With the weekend upon us, Vermel the Terrible is agitating for the unthinkable: He wants us to put the house on the market and move to Fremont, California so we can enjoy @Home's cable modem service. 28.8 just doesn't cut it with the kid. "I need more speed," he says, driving himself deeper beneath my skin.
Lycos is getting under the skin of Internet Explorer 3.0. The Net searcher offers a tiny program on its Web site called Quick Search that allows IE users to make Lycos the default engine for that browser. Now, instead of clicking out manually to the Lycos site, users can reduce the threat of carpal tunnel by entering queries directly into IE's address window--a feature Microsoft calls AutoSearch.
Regular Rumor Mill readers know that Excite offers the same "convenience" for visitors to its site. The two mighty search engineers were apparently ticked off at Microsoft for cutting a solo deal with Yahoo allowing it to be the default engine in IE 3.0. Industry moles told the Skinster that other search engines may try to squeeze into IE's AutoSearch feature sometime soon.
There's a potentially nasty side effect to the Lycos Quick Search program though.
Before Lycos installs the program--which was actually created and digitally signed by InfoSpace--in your browser, IE's Authenticode security window pops up. The window gives users the option to reject or accept the code, as well as to accept all further code from InfoSpace without warning. Whether a user agrees to accept future code from InfoSpace, the company installs itself among the "trusted publishers" in IE's security directory, a rather sneaky move that could give you some surprise code a few URLs down the Infobahn.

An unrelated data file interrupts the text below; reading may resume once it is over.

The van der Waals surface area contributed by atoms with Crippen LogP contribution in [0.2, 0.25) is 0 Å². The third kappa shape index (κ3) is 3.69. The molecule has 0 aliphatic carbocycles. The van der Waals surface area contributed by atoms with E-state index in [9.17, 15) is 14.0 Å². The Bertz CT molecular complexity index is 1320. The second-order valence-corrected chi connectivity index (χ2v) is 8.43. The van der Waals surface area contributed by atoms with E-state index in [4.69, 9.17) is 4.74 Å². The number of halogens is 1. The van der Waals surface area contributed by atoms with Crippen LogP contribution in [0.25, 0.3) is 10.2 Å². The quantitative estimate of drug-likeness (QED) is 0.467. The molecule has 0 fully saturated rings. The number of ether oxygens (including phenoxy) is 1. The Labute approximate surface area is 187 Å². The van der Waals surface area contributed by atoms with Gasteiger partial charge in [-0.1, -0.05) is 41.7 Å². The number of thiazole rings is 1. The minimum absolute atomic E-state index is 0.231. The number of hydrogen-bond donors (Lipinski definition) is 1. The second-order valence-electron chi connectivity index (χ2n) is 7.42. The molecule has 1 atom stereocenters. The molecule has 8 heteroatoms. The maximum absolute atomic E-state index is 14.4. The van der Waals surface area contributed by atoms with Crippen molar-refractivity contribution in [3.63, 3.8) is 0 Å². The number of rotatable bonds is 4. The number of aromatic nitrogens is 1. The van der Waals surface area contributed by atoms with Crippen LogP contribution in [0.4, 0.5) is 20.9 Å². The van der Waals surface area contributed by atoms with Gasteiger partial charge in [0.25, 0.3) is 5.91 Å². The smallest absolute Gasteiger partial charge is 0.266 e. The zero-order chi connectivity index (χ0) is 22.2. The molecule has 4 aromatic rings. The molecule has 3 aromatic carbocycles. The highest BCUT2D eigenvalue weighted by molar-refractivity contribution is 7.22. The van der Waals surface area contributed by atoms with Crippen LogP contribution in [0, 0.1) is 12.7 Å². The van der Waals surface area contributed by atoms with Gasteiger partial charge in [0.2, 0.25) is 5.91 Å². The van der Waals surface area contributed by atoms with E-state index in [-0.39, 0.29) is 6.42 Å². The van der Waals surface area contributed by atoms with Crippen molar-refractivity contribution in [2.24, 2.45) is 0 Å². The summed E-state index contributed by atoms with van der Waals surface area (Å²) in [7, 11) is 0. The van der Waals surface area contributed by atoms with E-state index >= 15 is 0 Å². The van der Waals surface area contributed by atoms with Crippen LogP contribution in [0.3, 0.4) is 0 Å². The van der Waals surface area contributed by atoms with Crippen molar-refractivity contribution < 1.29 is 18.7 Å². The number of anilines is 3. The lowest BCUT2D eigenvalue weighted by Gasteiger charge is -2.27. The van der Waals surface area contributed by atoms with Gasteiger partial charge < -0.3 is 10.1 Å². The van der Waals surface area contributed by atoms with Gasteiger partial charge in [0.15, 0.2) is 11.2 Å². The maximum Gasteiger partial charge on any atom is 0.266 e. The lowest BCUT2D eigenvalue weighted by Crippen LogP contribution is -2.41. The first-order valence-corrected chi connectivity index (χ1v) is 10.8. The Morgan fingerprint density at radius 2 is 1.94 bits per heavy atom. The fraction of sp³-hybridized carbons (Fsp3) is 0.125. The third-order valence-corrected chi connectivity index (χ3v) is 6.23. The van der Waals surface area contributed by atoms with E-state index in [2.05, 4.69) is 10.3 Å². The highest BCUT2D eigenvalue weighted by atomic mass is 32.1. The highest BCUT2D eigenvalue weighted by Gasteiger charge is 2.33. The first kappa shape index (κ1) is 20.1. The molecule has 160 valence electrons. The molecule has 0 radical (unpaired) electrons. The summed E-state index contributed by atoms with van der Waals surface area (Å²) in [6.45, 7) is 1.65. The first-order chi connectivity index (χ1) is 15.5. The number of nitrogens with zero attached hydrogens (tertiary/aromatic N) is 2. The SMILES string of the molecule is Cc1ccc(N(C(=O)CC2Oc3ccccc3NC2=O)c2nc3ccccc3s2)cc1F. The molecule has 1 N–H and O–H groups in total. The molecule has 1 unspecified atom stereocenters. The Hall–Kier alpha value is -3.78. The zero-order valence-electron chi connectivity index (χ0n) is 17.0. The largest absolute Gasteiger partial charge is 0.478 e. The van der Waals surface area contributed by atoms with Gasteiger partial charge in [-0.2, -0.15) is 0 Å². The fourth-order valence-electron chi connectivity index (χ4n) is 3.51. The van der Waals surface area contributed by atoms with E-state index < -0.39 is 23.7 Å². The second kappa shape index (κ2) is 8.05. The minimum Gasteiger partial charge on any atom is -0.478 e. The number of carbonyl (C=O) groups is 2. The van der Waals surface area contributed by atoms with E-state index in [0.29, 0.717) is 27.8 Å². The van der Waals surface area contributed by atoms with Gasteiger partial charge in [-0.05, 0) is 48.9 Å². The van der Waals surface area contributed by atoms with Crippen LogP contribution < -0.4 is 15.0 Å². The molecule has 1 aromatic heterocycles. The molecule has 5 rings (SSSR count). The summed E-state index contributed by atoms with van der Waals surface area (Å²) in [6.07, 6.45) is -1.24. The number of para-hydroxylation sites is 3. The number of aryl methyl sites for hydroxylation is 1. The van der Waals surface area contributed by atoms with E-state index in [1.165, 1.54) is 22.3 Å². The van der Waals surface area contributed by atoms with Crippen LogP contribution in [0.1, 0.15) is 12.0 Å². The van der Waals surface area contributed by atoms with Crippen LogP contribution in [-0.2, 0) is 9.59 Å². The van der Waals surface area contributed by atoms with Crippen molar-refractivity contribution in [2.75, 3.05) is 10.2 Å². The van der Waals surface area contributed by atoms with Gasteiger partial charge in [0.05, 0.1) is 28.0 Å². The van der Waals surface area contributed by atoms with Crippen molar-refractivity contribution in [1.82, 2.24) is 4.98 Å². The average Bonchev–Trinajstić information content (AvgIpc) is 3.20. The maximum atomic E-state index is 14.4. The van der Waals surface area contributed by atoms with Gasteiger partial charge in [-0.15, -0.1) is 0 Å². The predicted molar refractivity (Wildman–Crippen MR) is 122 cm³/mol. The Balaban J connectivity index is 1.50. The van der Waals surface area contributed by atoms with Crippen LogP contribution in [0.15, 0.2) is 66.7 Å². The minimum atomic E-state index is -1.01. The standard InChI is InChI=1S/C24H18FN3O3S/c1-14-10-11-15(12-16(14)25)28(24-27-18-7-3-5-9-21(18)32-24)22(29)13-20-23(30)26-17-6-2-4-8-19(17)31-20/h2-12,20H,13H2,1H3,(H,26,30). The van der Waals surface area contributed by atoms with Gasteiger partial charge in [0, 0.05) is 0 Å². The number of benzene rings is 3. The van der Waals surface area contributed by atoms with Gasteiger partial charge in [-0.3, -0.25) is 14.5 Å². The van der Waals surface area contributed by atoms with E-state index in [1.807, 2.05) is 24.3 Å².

I got a surprise myself after installing the Lycos and InfoSpace Quick Search program. One of my browser's meticulously-designed custom Links buttons simply disappeared, replaced by--surprise, surprise--a link to the InfoSpace home page. As Grandma DuBaud often says when she's annoyed: "Feh!"
Windows users have their problems, Linux users have others. Take Java, for example. Acolytes of the freeware Unix OS are fuming that Sun has left them high and dry without Java. Four weeks ago, the company was supposed to give a group of developers, who are porting Java to Linux, a crucial license for the software. What would Linus Torvalds say?
Apropos of Java, I triggered an avalanche of email from developers with my last column, which pointed to the amusing, alarmist language in Microsoft's licensing agreement for IE. Although I credited the agreement--which warns of the perils of using Java in aircraft and nuclear power plants--to a Java-leery Microsoft, the developers protested that the language actually hails from Sun's Java license. So I'm not perfect. Neither are you, unless you send me a rumor now.